This is the second part of a review of David Berner’s Any Road Will Take You There. Click here to read the first part.

In Accidental Lessons, David Berner’s first memoir, a middle-aged man looks for himself in the wider world. From one point of view, it’s the classic midlife abandonment, leaving his wife and kids. But there’s a twist. Instead of running away from responsibility, he takes a job as a school teacher and helps students grow.

David Berner’s second memoir, Any Road Will Take You There, seems to follow a similar thread. Again, he leaves home to find meaning. But again, Berner is not exactly running away. This time he hits the road, but in a motor home. And he takes his sons with him.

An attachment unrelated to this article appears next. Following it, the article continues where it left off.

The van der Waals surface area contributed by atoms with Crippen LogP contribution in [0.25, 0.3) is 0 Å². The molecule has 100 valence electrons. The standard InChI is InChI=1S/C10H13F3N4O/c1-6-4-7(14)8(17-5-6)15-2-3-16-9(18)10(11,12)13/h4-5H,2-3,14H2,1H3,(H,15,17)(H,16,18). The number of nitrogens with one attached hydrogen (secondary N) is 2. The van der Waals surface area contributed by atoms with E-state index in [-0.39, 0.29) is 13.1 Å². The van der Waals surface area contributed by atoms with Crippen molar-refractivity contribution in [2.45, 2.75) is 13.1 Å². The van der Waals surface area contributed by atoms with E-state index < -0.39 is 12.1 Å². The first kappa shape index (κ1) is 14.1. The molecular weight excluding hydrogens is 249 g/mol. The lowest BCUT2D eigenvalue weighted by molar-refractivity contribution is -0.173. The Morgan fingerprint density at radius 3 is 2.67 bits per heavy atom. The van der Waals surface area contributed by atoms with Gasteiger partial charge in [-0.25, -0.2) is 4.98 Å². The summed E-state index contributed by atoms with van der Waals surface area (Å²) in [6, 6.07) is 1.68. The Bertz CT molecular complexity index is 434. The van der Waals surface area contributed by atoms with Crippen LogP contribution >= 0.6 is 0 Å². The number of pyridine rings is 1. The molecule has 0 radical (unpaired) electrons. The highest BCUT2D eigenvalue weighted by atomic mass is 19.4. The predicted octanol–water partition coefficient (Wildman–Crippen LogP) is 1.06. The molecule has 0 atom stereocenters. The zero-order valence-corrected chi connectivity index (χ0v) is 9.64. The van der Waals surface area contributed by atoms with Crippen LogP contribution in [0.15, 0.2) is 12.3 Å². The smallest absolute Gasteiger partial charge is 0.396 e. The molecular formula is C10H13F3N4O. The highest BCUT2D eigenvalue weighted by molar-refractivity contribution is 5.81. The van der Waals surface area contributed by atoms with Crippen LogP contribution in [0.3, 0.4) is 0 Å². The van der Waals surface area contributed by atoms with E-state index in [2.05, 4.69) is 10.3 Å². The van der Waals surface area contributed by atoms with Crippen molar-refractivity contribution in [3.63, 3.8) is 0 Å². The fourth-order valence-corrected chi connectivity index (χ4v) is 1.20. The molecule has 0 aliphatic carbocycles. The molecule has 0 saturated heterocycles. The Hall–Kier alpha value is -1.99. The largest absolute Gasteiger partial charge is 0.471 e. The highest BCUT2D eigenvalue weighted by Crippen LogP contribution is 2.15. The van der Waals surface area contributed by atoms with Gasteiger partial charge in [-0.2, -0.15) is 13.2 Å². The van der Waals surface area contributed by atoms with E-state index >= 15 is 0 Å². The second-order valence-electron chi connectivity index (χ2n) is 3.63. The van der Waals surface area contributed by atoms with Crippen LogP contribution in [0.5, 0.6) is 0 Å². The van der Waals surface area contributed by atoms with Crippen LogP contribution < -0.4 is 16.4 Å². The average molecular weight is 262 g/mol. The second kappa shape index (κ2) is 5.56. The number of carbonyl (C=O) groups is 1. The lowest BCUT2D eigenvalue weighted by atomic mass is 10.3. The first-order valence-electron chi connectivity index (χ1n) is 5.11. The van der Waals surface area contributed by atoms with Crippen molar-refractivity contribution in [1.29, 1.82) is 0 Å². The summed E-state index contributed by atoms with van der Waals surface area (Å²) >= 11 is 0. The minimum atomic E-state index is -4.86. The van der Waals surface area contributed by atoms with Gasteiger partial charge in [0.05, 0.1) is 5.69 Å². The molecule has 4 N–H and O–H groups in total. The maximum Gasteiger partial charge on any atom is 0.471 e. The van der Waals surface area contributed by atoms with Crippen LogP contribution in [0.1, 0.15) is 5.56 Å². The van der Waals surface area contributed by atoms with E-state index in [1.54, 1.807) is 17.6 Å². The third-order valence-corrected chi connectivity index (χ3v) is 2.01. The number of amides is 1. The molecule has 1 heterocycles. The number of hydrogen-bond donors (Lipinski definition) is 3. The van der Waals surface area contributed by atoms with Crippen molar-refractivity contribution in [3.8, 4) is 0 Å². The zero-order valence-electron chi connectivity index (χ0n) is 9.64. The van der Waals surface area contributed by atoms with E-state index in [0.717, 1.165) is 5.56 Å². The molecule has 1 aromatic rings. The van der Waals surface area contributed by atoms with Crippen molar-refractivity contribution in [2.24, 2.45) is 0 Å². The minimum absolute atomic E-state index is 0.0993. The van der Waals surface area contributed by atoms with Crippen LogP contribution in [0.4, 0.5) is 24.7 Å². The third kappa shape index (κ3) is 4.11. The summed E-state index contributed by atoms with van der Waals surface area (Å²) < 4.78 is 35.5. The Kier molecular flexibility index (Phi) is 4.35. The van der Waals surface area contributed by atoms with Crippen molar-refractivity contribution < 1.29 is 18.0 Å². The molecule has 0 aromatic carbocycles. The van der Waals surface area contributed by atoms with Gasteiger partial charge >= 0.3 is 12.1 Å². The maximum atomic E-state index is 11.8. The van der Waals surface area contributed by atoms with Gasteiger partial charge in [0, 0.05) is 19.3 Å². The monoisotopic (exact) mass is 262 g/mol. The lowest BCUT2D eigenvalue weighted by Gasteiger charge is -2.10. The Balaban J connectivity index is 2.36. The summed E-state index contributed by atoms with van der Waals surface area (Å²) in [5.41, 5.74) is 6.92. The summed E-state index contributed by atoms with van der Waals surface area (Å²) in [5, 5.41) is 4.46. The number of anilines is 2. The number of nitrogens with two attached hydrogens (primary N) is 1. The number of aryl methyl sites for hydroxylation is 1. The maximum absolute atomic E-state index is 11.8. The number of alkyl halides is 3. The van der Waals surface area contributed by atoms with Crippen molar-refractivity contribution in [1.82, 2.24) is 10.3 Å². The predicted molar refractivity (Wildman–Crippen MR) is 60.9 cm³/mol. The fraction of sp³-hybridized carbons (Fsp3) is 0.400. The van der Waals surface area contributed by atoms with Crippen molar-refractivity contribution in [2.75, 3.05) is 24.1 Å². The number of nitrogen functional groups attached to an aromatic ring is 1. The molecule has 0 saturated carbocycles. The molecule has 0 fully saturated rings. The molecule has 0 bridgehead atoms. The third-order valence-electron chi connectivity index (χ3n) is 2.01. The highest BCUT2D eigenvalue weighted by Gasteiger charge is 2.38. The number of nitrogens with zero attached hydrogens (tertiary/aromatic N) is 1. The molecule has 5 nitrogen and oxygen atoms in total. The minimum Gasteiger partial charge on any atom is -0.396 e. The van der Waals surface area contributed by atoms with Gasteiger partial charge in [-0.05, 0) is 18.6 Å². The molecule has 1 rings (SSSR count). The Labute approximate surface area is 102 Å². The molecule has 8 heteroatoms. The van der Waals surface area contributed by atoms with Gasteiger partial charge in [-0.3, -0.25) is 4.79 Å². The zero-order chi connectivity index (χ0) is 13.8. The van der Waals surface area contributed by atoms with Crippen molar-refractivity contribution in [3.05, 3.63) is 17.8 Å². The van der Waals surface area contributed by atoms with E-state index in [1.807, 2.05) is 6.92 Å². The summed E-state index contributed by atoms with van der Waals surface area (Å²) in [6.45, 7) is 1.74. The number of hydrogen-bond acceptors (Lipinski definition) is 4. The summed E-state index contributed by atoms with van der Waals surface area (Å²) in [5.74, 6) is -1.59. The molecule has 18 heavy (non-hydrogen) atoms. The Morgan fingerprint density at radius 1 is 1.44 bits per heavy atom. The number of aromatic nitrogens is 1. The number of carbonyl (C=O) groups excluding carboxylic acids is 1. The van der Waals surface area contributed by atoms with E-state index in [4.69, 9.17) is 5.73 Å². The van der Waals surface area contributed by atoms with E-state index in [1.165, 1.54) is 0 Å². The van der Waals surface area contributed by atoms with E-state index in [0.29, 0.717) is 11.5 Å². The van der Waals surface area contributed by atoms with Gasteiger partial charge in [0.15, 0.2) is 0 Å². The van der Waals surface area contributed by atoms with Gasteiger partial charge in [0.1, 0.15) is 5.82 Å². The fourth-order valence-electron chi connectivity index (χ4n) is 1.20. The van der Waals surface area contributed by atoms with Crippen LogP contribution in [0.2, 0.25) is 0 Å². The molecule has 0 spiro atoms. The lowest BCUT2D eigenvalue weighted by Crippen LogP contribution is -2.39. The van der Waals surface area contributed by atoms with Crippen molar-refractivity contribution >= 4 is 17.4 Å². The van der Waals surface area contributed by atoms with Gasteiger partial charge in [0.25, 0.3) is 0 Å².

The characters in Any Road Will Take You There are supposedly following the path of the beat generation of fifty years earlier, when young rebels flaunted the values of society.  But during this updated version, a middle-aged man celebrates social responsibility. By taking his sons along for the ride, Berner attempts to inspire them with the same book that inspired him in his youth. Passing along social values to one’s sons is the very definition of “tradition” and a fabulous sendup of Jack Kerouac’s rebellion. The interplay of the two forces, running away and returning, creates fascinating harmonics.

Within the container of the road trip, Berner is able to ponder the rebelliousness of his youth, and place those youthful impulses within the context of his mid-life crisis. With each passing mile, he moves farther and farther into his commitment to his children. Instead of renewing his commitment to self-indulgence, the way mid-life crises are expected to do, Berner renews his commitment to care for others.

Leaving Home is Only the First Half of the Hero’s Journey